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The piezoelectric launcher is designed to optimize the dynamic performance of a selected PZT. Proper selection of PZT materials and management of ultrasonic vibrations are the key steps to yield a successful experiment. PZTs have different characteristics depending on the type of transducer (bulk or stacked) and component materials (hard or soft). A bulk type PZT made of a hard piezoelectric material is chosen for the following reasons. First, hard piezoelectric materials have lower dielectric losses and higher mechanical quality factor than soft materials. Second, the bulk type PZT represents a lower electrical load and is easier to drive at high frequencies than a stacked type transducer. Under dynamic operation, high amplitude oscillation can cause tensile forces on an unloaded PZT ceramic that result in mechanical failure. A mechanical preloading structure is used to provide a constant load to reduce backlash and enhance dynamic performance of the PZT. A metallic ring spacer is inserted between the PZT holder and the ring-type PZT. This metallic ring spacer concentrates the ultrasonic power and distributes it evenly around the ring (Any local (uneven) stress can easily break the coverslip.). With a well-designed PZT launcher, proper alignment of the particle to the trapping beam in both axial and radial directions determines the efficiency of trap loading. If the particle is not successfully levitated after pulsing, repeat the substrate alignment and move the focus a little below the particle to find the optical loading position. For the near-infrared corrected objective lens, the focus of the trapping beam is set to be a few micrometers below the sample plane that is focused onto the CCD. The optimal trapping power required to trap microparticles varies as the size of the target microparticle changes.13 The optimal trapping power can be found empirically through trial and error. The power required here (140 mW) is relatively high due to the low NA and long working distance used.

Here we demonstrated reversible trap loading of a 20 µm PS particle. However, our approach can be extended to smaller particles. For smaller microparticles, our current PZT launcher may not able to provide enough ultrasonic power to detach the particles. Use of a faster PZT driving circuit has been shown to release smaller particles.20 In addition, a low-adhesion surface can be an alternative approach.21 Reduction of the adhesion between microparticles and the substrate will mitigate the minimum ultrasonic power required to detach the particle thus our current PZT launcher can also be used to detach smaller particles.

Most conventional loading techniques are random processes in which numerous aerosol droplets with solid inclusions are continuously generated until one of them is trapped by chance near the trap center. Thus this conventional technique may not be appropriate for trapping samples with a limited quantity or maintaining uniform sampling. In the protocol, we demonstrate reversible optical trap loading which includes repeated cycles of trap loading and landing. This enables unique experiments, for example the study of charge accumulation on the particle.22 The charge on the trapped particle can be measured by fitting the transient response (Figure 4d) to the ideal solution of harmonic oscillator in a nonlinear least square manner. The induced displacement multiplied by trap stiffness gives the electrostatic force which allows calculation of charge from the known electric field strength (given by the applied voltage divided by the distance between the two parallel ITO coated plates).12 This simple charge measurement can be extended to study particle-surface interaction when combined with the reversible trap loading technique demonstrated here.22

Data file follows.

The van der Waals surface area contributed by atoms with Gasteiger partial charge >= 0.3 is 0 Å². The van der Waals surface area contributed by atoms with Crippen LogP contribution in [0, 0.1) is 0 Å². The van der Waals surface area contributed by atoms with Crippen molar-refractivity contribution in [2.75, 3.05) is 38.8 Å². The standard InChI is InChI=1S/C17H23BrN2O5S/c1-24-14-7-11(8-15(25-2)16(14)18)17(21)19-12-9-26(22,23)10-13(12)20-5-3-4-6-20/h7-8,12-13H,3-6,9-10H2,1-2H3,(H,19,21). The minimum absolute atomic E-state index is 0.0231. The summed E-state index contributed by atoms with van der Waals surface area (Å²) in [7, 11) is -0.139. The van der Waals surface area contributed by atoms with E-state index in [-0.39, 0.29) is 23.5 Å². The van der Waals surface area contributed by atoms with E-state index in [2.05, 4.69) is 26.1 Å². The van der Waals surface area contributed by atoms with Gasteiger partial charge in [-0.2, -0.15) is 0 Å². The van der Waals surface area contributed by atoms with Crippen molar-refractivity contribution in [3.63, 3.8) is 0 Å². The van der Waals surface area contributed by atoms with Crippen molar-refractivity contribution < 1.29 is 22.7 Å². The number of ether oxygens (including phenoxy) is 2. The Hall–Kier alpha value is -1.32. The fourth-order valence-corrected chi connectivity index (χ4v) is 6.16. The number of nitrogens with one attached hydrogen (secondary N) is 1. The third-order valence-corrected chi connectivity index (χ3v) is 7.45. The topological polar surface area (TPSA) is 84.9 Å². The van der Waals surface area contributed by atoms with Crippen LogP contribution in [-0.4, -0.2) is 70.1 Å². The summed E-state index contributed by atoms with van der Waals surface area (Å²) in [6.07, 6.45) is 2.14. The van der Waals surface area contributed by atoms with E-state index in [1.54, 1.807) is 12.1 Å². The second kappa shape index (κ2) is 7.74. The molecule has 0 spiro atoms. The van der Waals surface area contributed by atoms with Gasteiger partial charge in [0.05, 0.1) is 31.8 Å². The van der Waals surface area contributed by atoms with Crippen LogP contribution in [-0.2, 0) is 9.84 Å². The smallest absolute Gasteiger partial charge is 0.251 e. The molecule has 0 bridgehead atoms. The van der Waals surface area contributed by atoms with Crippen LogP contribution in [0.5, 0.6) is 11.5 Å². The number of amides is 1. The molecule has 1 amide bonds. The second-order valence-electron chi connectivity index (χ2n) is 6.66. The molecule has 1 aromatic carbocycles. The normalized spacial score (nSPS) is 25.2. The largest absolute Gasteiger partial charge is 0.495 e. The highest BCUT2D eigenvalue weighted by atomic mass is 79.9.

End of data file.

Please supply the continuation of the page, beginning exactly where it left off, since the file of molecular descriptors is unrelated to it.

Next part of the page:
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The authors declare no competing financial interest.


All work performed under the support of the National Institute of Standards and Technology. Certain commercial equipment, instruments, or materials are identified to foster understanding of this protocol. Such identification does not imply recommendation or endorsement by the National Institute of Standards and Technology, nor does it imply that the materials or equipment identified are necessarily the best available for the purpose.


Name Company Catalog Number Comments
ScotchBlue Painter's Tape Original 3M 3M2090
Scotch 810 Magic Tape 3M 3M810
Function/Arbitrary Waveform generator Agilent HP33250A
Power supply/Digital voltage supplier Agilent E3634A
Ring-type piezoelectric transducer American Piezo Company item91
Electro-optic modulator Con-Optics 350−80-LA
Amplifier for Electro-optic modulator Con-Optics 302RM
Mitutoyo NIR infinity Corrected Objective Edmund optics 46-404 Manufactured by Mitutoyo and Distributed by Edmund optics
3D printer MakerBot Replicator 2
Polylactic acid (PLA) filament MakerBot True Red PLA Small Spool
Data Acquisition system National Instruments 780114-01
Quadrant-cell photodetector Newport 2031
Translational stage Newport 562-XYZ
Inverted optical microscope Nikon Instruments EclipsTE2000
Fluorescence filter (green) Nikon Instruments G-2B
Flea3/CCD camera Point Grey FL3-U3-13S2M-CS Trapping laser
Diode pumped neodymium yttrium vanadate(Nd:YVO4) Spectra Physics J20I-8S-12K/ BL-106C
Indium tin oxide (ITO) Coated coverslips SPI supplies 06463B-AB Polystyrene microparticles
Fast Drying Silver Paint Tedpella 16040-30
Dri-Cal size standards Thermo Scientific DC-20
Optical Fiber Thorlabs P1−1064PM-FC-5 bottom plate
Aluminium plate  Thorlabs CP4S
High voltage power amplifier TREK PZD700A M/S